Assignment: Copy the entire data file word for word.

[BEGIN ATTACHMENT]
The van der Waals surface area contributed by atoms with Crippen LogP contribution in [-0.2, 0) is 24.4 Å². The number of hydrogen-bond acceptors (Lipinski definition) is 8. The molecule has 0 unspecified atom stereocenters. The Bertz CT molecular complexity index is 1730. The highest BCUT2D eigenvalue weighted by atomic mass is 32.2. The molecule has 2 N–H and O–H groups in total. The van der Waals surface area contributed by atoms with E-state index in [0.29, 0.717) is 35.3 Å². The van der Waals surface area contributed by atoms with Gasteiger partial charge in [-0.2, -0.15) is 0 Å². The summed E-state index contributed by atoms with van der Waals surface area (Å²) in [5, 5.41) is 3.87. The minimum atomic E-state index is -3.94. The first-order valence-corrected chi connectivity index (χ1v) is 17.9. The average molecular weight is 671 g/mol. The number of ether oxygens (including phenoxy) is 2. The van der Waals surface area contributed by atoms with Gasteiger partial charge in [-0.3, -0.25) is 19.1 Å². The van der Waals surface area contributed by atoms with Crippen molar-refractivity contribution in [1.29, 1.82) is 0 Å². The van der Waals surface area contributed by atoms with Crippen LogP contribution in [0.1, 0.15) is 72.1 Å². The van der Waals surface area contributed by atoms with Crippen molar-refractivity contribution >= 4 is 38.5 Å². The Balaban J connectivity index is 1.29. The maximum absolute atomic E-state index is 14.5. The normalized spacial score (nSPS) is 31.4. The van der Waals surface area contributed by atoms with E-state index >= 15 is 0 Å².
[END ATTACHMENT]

The van der Waals surface area contributed by atoms with Crippen LogP contribution in [-0.2, 0) is 24.4 Å². The number of hydrogen-bond acceptors (Lipinski definition) is 8. The molecule has 0 unspecified atom stereocenters. The Bertz CT molecular complexity index is 1730. The highest BCUT2D eigenvalue weighted by atomic mass is 32.2. The molecule has 2 N–H and O–H groups in total. The van der Waals surface area contributed by atoms with E-state index in [0.29, 0.717) is 35.3 Å². The van der Waals surface area contributed by atoms with Gasteiger partial charge in [-0.2, -0.15) is 0 Å². The summed E-state index contributed by atoms with van der Waals surface area (Å²) in [5, 5.41) is 3.87. The minimum atomic E-state index is -3.94. The first-order valence-corrected chi connectivity index (χ1v) is 17.9. The average molecular weight is 671 g/mol. The number of ether oxygens (including phenoxy) is 2. The van der Waals surface area contributed by atoms with Gasteiger partial charge in [-0.3, -0.25) is 19.1 Å². The van der Waals surface area contributed by atoms with Crippen molar-refractivity contribution in [1.29, 1.82) is 0 Å². The van der Waals surface area contributed by atoms with Crippen LogP contribution in [0.1, 0.15) is 72.1 Å². The van der Waals surface area contributed by atoms with Crippen molar-refractivity contribution >= 4 is 38.5 Å². The Balaban J connectivity index is 1.29. The maximum absolute atomic E-state index is 14.5. The normalized spacial score (nSPS) is 31.4. The van der Waals surface area contributed by atoms with E-state index >= 15 is 0 Å².